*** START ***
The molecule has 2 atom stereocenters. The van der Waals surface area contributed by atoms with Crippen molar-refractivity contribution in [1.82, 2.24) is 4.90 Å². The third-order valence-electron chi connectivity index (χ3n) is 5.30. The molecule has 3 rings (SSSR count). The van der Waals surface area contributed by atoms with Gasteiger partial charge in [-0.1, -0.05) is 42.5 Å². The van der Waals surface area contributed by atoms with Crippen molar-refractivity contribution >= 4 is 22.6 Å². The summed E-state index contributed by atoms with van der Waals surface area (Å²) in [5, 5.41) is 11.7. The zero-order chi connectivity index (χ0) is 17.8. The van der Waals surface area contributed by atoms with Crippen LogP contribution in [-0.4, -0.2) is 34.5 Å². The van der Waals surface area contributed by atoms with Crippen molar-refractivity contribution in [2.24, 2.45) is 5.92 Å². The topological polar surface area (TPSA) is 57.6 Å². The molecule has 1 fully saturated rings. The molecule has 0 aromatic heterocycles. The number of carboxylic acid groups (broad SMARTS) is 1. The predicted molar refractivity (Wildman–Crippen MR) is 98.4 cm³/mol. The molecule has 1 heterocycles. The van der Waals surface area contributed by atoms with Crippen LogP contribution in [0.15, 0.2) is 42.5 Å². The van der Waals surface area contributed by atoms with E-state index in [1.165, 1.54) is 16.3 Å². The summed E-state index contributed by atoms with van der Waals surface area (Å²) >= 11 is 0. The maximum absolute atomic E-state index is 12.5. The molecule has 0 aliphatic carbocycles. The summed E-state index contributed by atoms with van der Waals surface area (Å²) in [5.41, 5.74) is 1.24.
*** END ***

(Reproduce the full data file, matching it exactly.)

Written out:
The molecule has 2 atom stereocenters. The van der Waals surface area contributed by atoms with Crippen molar-refractivity contribution in [1.82, 2.24) is 4.90 Å². The third-order valence-electron chi connectivity index (χ3n) is 5.30. The molecule has 3 rings (SSSR count). The van der Waals surface area contributed by atoms with Gasteiger partial charge in [-0.1, -0.05) is 42.5 Å². The van der Waals surface area contributed by atoms with Crippen molar-refractivity contribution >= 4 is 22.6 Å². The summed E-state index contributed by atoms with van der Waals surface area (Å²) in [5, 5.41) is 11.7. The zero-order chi connectivity index (χ0) is 17.8. The van der Waals surface area contributed by atoms with Crippen LogP contribution in [-0.4, -0.2) is 34.5 Å². The van der Waals surface area contributed by atoms with Crippen molar-refractivity contribution in [2.24, 2.45) is 5.92 Å². The topological polar surface area (TPSA) is 57.6 Å². The molecule has 1 fully saturated rings. The molecule has 0 aromatic heterocycles. The number of carboxylic acid groups (broad SMARTS) is 1. The predicted molar refractivity (Wildman–Crippen MR) is 98.4 cm³/mol. The molecule has 1 heterocycles. The van der Waals surface area contributed by atoms with Crippen LogP contribution in [0.15, 0.2) is 42.5 Å². The van der Waals surface area contributed by atoms with E-state index in [1.165, 1.54) is 16.3 Å². The summed E-state index contributed by atoms with van der Waals surface area (Å²) >= 11 is 0. The maximum absolute atomic E-state index is 12.5. The molecule has 0 aliphatic carbocycles. The summed E-state index contributed by atoms with van der Waals surface area (Å²) in [5.41, 5.74) is 1.24.